Do you need a website?
A website is your shopfront. It gives your readers more information about you, your books and your brand, and it can bring in revenue. All in one place.
BUT, it does not come free—even the most tech-savvy author has to pay annual domain fees (and if you have multiple pen-names you will want a separate domain for each pen-name) and hosting charges. It requires content, that is, it requires effort on your part to produce (or procure) content. And if you don’t know what you’re doing you could damage your reputation.
Too many new authors are advised they must have a website, but they don’t receive this advice until the book comes out. Start building your website while you write your book. It takes time to pull together sufficient content and to establish a following. Technophobes need not be exempt from having their own website, they just need to find a web designer who can lay the foundations for them.
Building a professional-looking website using a platform such as WordPress is easy, but to do it well takes planning.
You’ve taken all this on board and you still want your own website? Read on.
What do you want from your website?
Identify first what you want to achieve by having a website, then decide what building blocks to put in place to reach that goal.
If you are an author, your primary goal is likely to revolve around getting people to read your writing: to sell. You will also want to develop your profile, such that your readers keep coming back for more.
The sections below are a checklist to help you choose your building blocks and reach your goal.
Defining your Brand
- Voice: friendly, scholarly, informative, gossipy? It doesn’t matter which, as long as it is consistent.
- Decide on type or theme of content, such as book blog, or a writing showcase, and stick to it. Is there a niche that can’t be found elsewhere online? Don’t try to do everything, you will only weaken your brand.
- Post interesting content, and post regularly. Studies show that businesses who blog regularly receive 55% more visitors to their website.
- If you are struggling to create enough content, consider inviting guest bloggers to post on your website.
- Keep the webpage simple. Don’t overcrowd it with unnecessary detail. Embrace blank space.
- Use a taxonomic, otherwise known as hierarchical, menu. The top-level menu should offer just a handful of options. Show/hide secondary menus as appropriate.
- Use categories and tags to group content. For example, if you were to choose the broad Writing category on my website, you then have the option of specific tags, such as magic realism.
- Offer a search facility for ease of navigation.
- Minimise the number of fonts you use – two work well. Select fonts which represent your website’s identity.
- Avoid large blocks of text. Break up your blog with sub-headings, quotes and pictures.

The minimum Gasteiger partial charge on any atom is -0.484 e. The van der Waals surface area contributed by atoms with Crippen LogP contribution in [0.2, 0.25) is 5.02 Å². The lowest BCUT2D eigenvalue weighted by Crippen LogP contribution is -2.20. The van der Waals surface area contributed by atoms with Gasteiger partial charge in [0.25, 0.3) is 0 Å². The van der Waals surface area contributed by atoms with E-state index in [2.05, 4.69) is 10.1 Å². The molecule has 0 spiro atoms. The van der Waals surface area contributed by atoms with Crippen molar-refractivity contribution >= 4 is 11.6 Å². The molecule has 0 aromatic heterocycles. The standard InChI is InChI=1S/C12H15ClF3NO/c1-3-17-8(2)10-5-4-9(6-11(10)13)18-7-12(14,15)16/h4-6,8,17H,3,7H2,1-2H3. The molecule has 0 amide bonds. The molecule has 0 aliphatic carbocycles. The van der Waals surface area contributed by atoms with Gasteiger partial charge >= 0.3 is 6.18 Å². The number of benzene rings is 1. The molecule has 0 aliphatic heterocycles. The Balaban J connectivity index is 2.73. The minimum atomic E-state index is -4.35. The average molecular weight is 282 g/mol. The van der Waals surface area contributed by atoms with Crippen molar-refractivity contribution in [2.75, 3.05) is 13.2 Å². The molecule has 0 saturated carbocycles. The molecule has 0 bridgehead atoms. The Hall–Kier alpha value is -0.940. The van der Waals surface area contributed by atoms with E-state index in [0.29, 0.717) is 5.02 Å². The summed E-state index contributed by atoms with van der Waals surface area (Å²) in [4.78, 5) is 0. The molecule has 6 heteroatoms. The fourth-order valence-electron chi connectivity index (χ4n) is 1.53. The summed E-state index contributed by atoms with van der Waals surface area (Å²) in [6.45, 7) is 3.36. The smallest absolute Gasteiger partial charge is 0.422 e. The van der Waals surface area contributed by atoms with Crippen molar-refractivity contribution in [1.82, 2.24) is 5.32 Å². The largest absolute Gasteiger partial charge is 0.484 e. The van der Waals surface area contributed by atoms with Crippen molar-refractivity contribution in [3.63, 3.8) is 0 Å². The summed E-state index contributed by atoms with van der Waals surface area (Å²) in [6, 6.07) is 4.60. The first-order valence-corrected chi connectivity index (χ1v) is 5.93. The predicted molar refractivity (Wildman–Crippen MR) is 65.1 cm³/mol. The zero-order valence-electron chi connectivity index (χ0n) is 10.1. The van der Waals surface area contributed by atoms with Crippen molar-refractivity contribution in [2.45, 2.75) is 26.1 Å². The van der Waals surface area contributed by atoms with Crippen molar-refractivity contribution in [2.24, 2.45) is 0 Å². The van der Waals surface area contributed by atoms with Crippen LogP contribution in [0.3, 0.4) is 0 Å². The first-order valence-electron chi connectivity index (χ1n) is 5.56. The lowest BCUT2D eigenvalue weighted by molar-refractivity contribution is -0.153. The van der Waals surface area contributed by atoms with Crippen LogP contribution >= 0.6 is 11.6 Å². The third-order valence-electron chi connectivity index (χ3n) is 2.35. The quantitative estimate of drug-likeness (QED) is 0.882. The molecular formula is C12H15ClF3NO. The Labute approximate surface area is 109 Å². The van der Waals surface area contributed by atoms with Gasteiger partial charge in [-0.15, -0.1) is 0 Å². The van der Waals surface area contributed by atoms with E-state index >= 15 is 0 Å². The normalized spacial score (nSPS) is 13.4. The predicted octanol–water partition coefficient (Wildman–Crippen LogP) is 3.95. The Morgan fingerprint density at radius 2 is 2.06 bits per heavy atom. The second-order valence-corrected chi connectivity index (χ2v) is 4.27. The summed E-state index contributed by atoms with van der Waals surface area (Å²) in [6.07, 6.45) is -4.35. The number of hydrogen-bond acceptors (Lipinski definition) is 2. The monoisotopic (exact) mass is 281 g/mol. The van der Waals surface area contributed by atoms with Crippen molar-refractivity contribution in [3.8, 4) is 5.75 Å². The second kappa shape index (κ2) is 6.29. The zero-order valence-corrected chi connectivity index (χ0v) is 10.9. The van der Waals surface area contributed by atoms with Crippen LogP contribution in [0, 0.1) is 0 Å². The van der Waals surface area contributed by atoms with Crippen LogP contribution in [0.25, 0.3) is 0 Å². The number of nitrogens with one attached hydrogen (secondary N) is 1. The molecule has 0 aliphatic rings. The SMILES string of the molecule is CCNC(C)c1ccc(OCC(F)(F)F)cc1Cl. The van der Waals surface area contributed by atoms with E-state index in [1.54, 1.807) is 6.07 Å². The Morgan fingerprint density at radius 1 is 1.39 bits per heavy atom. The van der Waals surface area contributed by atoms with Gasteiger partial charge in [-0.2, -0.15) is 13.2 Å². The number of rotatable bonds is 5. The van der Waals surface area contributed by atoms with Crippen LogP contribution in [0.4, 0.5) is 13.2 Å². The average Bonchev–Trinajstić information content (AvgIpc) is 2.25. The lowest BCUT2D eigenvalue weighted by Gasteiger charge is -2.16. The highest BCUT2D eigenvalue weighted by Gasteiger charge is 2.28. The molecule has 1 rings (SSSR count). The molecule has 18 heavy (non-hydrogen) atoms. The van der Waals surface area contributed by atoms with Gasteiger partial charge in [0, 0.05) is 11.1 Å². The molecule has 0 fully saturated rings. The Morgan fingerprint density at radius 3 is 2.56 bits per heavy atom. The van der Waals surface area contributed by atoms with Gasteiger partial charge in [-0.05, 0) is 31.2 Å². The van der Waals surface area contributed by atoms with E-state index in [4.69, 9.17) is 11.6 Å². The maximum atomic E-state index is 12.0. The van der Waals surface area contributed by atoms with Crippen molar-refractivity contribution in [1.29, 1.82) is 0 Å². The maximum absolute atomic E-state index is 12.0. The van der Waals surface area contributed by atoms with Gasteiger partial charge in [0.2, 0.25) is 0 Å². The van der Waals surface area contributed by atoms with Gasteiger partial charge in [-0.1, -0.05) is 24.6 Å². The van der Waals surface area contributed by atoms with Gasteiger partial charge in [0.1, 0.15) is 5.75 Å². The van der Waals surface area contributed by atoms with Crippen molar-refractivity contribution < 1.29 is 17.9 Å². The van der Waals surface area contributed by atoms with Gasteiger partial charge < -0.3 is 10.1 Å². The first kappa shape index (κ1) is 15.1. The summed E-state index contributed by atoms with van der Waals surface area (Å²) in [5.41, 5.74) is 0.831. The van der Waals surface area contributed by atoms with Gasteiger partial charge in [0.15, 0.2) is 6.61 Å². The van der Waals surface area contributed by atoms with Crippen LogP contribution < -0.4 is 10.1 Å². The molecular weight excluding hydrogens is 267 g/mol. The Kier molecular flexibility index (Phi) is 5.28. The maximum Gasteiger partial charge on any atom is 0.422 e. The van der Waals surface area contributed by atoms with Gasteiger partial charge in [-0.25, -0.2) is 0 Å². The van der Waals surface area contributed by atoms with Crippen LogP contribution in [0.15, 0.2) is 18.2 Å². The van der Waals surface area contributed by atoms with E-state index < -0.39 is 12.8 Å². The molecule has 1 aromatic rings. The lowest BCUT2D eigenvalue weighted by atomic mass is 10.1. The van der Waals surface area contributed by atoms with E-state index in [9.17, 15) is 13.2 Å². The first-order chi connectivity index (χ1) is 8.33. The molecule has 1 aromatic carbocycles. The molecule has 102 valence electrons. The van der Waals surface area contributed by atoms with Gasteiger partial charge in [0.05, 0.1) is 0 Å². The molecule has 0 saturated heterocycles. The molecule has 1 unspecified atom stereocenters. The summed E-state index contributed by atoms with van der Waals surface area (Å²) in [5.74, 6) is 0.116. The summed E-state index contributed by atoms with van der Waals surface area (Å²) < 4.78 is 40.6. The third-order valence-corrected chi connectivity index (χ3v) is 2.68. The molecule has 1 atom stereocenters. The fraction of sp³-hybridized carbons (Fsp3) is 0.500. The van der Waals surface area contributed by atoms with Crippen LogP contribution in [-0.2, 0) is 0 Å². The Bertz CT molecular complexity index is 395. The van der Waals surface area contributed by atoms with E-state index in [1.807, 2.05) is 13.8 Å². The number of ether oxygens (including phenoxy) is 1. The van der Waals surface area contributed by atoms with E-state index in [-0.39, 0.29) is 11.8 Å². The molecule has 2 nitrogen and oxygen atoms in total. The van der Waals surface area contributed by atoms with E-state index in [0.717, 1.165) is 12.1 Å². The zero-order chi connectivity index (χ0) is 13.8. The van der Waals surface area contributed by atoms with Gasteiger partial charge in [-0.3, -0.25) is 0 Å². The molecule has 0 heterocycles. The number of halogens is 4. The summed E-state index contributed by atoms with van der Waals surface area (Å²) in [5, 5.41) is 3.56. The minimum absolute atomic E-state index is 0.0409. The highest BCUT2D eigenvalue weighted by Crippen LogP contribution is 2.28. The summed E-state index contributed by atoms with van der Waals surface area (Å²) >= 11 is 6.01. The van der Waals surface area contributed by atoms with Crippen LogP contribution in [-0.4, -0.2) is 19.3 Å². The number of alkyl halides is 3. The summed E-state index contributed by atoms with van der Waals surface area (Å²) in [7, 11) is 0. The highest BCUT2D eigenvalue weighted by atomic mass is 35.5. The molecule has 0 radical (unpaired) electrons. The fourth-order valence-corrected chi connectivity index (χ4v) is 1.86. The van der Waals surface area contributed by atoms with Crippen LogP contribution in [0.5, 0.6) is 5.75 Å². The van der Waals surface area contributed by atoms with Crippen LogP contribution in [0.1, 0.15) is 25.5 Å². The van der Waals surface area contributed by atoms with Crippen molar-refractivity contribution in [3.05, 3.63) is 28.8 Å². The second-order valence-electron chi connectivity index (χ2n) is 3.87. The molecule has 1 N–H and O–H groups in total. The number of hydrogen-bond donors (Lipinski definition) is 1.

- Consider theming to match your latest novel. I am currently using simple CSS code to show all links in green, the links change to violet when the cursor hovers over the link. This ties in with the cover of my novel, LOST & WAITING.
- Be aware of the psychology of colour. Use colour to reflect your brand and to appeal to your target audience.
- Refresh the overall theme every couple of years or so.
Encourage visitors to the site
- Tags are picked up by search engines, choosing the tag name wisely will draw more visitors to your site.
- Set your permalinks (permanent link or url) to a user-friendly, ie. memorable name. You will see that my website’s permalinks are set to the title of the post (postname).
- Add a subscribe button.
- Include posts which tie-in with your latest book, such as a playlist.
- Consider giveaways, competitions, but consider also the cost of mailing physical prizes. You could put a geographic limit on entries.
- Include a comments section and interact with your followers.
- Share your posts on social media
- Add a share button so others might do the same
Make it easy to buy your book(s) and merchandise
Add purchase links or widgets to the retailer, with choice of format at point of sale. Avoid too many options, otherwise you may trigger buyer paralysis. You might want to consider a Universal Link.
Include these widgets on a menu set to show on every page.
The aim of this post is to guide you through the options and pitfalls of running your own website as an author. It is not intended as a technical manual. If any of the advice is unclear, or you are bamboozled by jargon, please do get in touch in the comments section and I will revise the wording accordingly. Do also get in touch if this advice has been helpful, feedback is always welcome.